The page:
|1. First Edition
|09 May 2012
|2. Minor changes
|15 June 2015
|Blog, Science Communication
This is a blog article, which expresses informal views.
Several stakeholders in the issue of scientific publication have spoken on the issue of access to scientific publication, the most reasonable collection of articles being from The Guardian . Such articles point out the current barriers to publication, and speak out against the companies who make seemingly excessive revenues from their publishing services.
Politicians and entrepreneurs thrive on change. Those who are motivated by monetary gain will be eager to exploit a change for profit, while presenting their actions as an 'enabling service'. Indeed, enabling is the key issue, because an open Internet and Web should already have enabled unrestricted access to information, and yet this has somehow not yet happened.
The ideal of 'access to science' is that we reinvent the publication pipeline so that all unnecessary charges are waived, and access is opened to those with interest, rather than exclusively to those with disposable funding. We must be careful to ensure that all paths in the chain of publication are free from pay walls, in a reform process that removes the monetary profit from the publication chain, while ensuring that no artificial barriers erected during the reform. Clearly we do not want to change from paying at the point of consumption, to paying at the point of article submission, because that disadvantages the unfunded contributor, while inviting more profiteering and deliberate inefficiency (and the exploitative entrepreneurs will find a way of only part-reforming, such that there is a pay wall at both ends of the chain).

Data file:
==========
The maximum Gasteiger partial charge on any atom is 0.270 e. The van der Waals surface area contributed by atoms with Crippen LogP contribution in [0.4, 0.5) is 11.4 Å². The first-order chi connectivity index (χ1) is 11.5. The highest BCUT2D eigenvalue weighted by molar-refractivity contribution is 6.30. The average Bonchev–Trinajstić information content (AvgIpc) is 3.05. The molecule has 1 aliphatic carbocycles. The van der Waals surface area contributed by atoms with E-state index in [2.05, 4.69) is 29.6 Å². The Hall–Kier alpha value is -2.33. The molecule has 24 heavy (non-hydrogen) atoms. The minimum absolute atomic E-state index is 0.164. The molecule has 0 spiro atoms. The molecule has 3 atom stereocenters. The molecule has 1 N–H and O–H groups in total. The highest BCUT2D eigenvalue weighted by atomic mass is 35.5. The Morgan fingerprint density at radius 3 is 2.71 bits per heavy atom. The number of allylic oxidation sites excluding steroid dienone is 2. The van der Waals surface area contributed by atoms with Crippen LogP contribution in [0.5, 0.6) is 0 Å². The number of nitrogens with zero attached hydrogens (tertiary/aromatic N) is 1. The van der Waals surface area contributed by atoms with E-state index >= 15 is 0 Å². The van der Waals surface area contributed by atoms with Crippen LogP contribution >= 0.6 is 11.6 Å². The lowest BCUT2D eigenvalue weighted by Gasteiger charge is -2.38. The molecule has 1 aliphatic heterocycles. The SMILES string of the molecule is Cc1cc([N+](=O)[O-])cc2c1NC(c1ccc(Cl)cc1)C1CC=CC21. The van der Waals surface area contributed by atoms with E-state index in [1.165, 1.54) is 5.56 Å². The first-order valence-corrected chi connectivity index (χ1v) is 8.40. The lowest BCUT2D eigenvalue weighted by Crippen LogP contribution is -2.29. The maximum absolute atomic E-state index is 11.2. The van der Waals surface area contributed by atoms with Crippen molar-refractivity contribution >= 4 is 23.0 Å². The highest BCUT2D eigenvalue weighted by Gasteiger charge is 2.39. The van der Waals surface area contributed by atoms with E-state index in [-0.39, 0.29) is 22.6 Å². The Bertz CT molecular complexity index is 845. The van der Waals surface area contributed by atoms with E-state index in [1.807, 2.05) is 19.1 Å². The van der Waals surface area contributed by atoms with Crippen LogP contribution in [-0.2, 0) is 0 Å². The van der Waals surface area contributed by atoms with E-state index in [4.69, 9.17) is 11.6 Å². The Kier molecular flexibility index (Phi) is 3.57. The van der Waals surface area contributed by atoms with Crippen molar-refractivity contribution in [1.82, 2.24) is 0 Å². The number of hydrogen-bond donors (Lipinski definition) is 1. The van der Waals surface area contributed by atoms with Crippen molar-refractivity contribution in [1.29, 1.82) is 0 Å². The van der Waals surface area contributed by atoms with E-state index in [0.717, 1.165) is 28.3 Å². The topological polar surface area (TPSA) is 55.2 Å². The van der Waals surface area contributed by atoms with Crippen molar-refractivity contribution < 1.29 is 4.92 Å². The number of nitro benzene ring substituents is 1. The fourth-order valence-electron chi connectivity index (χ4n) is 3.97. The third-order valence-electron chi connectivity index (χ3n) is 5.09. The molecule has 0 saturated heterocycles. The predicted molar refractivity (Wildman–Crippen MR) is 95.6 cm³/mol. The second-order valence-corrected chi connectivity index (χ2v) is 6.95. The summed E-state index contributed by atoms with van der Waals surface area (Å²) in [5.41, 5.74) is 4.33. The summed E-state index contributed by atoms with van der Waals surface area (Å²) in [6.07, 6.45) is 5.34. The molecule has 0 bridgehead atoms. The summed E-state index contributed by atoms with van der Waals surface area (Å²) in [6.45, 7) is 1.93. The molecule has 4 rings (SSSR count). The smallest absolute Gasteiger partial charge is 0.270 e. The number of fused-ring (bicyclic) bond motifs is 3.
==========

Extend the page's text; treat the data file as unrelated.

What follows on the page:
We shouldn't forget that there are real costs associated with publication: research, authoring, approval, editing, hosting, content delivery, and research (it's a cycle!) all have costs. But can we make those cost disappear, by efficiency, subsidy, or community-minded service? For each stage of the publishing process, there are costs to be met. Looking at each of these stages, can their respective supply chains be persuaded to exclude the profit from their sales costs, to aid 'access to science'? If so, then the monetary excuses associated with material costs and overheads will significantly diminish, to reaveal the human time cost of operations. Further, can the monetary value of this 'time cost' also be readily reduced through a cultural shift?
For example, if it became the accepted cultural norm for institutions to set aside time and opportunity for academics to perform peer review and editing, then with the help of other volunteers, the middle of the chain becomes inexpensive. Research institutions then become indirect investors in their mission rather than requiring traceable costing: a move that might only be acceptable to fundholders if they appreciate the value of investing in the new ecosystem.
To add another complication to the argument, we should take care to avoid power struggles within any group that might exist.
Thinking more widely, do societies worldwide need to be aware of instances when goods and services are being used directly for education, and be legislated to reduce their profits accordingly? Is it possible for industry to function in this way (for example to sustain R&D costs)? Is it always necessary for profit to be maximised for education-related goods and services? Can relevant companies and institutions subsist solely on the fruits of technological applications that are sold outside the scientific ecosystem?
Is it possible to sufficiently reform 'access to science' when we are culturally motivated for monetary profit at the expense of scientific advancement?